Last week Maralyn Parker, the education editor of the Sydney newspaper The Daily Telegraph, made some pretty inflammatory comments about religious schools. She described small religious schools as ‘ghetto schools’ and claimed that small Christian and Islamic schools teach creationism and hatred of homosexuals.
If this wasn’t provocative enough, she suggested a direct causal relationship between Christian ‘fundamentalist’ and Islamic schools and growth of religious bigotry in Australia. Her solution: abandon choice in schooling.
While a defense of the specific teachings of Christianity and Islam is best left to religious scholars and leaders, it is important to take a rational look at Ms Parker’s claims about the effect of religious schools on Australian society and the usefulness of her policy response.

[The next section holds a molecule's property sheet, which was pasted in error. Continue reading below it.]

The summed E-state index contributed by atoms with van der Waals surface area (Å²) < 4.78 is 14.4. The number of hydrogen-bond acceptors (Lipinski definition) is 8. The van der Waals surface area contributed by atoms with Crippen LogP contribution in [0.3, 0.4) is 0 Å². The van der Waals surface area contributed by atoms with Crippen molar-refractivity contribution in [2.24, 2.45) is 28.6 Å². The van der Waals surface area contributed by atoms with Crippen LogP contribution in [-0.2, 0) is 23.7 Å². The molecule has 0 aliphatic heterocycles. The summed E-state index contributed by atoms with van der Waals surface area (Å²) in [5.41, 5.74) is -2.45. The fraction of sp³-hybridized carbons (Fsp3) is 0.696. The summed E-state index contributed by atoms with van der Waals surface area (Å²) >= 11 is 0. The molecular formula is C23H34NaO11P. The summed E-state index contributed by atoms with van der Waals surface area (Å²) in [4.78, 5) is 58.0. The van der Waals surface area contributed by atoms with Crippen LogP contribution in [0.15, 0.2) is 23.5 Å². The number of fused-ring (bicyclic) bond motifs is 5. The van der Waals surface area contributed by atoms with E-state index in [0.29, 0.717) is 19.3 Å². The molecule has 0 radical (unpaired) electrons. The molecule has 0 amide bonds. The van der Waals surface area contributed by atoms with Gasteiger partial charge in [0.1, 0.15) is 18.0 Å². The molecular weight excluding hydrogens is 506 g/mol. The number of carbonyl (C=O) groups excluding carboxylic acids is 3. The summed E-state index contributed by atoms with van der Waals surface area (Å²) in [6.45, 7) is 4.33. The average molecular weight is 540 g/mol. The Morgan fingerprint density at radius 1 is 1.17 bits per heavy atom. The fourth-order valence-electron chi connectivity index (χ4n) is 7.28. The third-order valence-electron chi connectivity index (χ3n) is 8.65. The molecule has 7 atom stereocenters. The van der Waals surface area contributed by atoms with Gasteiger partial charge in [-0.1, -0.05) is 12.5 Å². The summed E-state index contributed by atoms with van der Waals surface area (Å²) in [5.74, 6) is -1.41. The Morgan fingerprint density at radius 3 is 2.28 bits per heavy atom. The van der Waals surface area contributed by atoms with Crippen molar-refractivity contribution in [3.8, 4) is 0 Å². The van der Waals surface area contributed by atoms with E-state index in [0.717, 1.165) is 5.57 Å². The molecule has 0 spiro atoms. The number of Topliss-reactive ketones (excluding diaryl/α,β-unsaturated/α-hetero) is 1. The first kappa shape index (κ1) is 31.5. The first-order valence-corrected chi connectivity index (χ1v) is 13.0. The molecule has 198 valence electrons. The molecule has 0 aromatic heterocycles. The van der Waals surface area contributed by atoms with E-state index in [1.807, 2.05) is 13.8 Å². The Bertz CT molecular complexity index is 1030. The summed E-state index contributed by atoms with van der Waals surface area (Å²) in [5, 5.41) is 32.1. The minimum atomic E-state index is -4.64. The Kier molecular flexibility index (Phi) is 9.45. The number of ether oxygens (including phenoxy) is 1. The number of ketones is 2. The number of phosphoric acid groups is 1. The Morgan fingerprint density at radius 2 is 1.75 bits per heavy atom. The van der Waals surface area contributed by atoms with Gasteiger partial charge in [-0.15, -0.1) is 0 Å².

It is easy to fall into the trap of believing in the romantic ideal of public schools. In public school utopia, every school has a racial and ethnic profile that reflects Australian society. Every teacher is energetic, inspiring and entirely free from prejudice. All students embrace each others’ differences and learn together in a spirit of harmony and respect.
The reality is that no school meets that ideal, be it public or private, secular or religious. Every school falls short in some way.
Given that there is a common and agreed upon set of values that should be promoted by all schools for the benefit of society, the question is, are religious schools more likely to fail at this role than public schools?
For example, some religious schools may teach against the practice of homosexuality but they also teach that above all else one should love thy neighbour. Public schools teach that homosexuality is normal and acceptable, but you would be hard-pressed to find a public school free from homophobia.
No school is perfect just